Glass of Boğazkere anyone? How about Öküzgözü?

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Don’t let the umlauts scare you, Turkish wines may be difficult to pronounce, but they are oh so easy to drink

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As if winemaking wasn’t already challenging, imagine doing it in a country where 83% of the population doesn’t drink and the government keeps enacting ever-more restrictive measures on marketing and selling alcohol. Now add a civil war next door and an increasingly volatile political scene and you begin to marvel at the dedication and determination of Turkish winemakers.

Read more at The Alcohol Professor.

 

Earth, Wind and Fog

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Single Vineyard Pinot Noirs show diversity of terroir in Santa Lucia Highlands

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The noted Napa winemaker André Tchelistcheff once quipped that “God made Cabernet Sauvignon, whereas the devil made Pinot Noir.” With its thin skin, susceptibility to mold, rot and sunburn, this diva of the wine world is picky about where it grows. Cool climate Burgundy, of course, is the standard bearer, but in California, where it can be hard to avoid the sun, we see a range of styles. Warmer regions give us big, bold, fruity wines, while more structured wines can found in the state’s cooler nooks and crannies, such as the Russian River Valley, Carneros, Anderson Valley, and Santa Lucia Highlands.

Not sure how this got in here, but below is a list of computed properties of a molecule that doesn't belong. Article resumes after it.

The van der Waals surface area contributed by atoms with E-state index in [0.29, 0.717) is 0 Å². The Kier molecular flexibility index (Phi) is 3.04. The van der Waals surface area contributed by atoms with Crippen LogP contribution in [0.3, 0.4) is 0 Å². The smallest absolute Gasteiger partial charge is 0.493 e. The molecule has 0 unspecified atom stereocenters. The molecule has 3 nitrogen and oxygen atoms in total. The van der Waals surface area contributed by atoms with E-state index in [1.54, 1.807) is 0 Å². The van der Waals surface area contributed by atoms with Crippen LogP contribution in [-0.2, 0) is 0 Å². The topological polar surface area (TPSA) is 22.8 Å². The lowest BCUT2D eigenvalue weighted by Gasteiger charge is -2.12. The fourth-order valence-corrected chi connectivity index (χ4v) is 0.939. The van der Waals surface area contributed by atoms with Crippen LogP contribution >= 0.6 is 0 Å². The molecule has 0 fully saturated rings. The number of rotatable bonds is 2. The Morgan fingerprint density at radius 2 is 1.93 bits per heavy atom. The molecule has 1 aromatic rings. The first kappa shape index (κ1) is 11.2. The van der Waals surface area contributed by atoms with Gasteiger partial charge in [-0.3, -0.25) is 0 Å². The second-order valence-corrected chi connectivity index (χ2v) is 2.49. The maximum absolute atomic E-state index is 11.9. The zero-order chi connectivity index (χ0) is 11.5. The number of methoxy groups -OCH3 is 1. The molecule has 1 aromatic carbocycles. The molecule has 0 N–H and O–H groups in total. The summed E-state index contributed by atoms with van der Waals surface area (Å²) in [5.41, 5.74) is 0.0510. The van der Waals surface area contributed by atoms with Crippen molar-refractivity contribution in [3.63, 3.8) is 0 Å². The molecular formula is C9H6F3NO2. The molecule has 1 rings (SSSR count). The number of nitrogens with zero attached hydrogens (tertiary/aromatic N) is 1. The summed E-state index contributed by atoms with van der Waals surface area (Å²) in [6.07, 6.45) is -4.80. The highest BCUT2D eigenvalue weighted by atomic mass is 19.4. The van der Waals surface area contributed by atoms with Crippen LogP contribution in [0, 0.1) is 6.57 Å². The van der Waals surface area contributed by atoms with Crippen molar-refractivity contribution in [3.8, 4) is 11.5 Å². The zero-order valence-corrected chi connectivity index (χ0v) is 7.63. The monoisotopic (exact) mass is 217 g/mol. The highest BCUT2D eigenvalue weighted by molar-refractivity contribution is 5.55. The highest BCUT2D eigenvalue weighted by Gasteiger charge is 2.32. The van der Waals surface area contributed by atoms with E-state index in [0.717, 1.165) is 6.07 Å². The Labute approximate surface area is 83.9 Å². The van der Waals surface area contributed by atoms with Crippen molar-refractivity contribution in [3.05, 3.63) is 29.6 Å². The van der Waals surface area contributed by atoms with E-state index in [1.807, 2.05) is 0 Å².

Read more at The Alcohol Professor

A New Look for the Wine Advocate